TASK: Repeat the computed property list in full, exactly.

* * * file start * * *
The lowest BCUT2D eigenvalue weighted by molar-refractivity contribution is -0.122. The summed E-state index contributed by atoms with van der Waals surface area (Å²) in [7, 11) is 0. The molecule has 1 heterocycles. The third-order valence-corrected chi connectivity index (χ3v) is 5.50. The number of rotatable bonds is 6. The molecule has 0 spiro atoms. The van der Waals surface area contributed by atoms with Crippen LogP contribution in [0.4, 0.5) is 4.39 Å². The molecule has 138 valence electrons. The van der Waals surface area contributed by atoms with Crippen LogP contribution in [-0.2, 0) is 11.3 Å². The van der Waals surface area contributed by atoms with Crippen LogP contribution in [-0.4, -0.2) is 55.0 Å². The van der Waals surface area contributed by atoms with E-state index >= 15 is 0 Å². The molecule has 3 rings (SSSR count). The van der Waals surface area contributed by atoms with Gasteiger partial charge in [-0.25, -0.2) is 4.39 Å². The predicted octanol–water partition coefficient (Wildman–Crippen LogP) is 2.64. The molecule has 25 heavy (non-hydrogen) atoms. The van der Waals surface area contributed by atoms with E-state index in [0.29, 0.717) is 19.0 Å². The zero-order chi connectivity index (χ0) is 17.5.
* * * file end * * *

The lowest BCUT2D eigenvalue weighted by molar-refractivity contribution is -0.122. The summed E-state index contributed by atoms with van der Waals surface area (Å²) in [7, 11) is 0. The molecule has 1 heterocycles. The third-order valence-corrected chi connectivity index (χ3v) is 5.50. The number of rotatable bonds is 6. The molecule has 0 spiro atoms. The van der Waals surface area contributed by atoms with Crippen LogP contribution in [0.4, 0.5) is 4.39 Å². The molecule has 138 valence electrons. The van der Waals surface area contributed by atoms with Crippen LogP contribution in [-0.2, 0) is 11.3 Å². The van der Waals surface area contributed by atoms with Crippen LogP contribution in [-0.4, -0.2) is 55.0 Å². The van der Waals surface area contributed by atoms with E-state index >= 15 is 0 Å². The molecule has 3 rings (SSSR count). The van der Waals surface area contributed by atoms with Gasteiger partial charge in [-0.25, -0.2) is 4.39 Å². The predicted octanol–water partition coefficient (Wildman–Crippen LogP) is 2.64. The molecule has 25 heavy (non-hydrogen) atoms. The van der Waals surface area contributed by atoms with E-state index in [0.29, 0.717) is 19.0 Å². The zero-order chi connectivity index (χ0) is 17.5.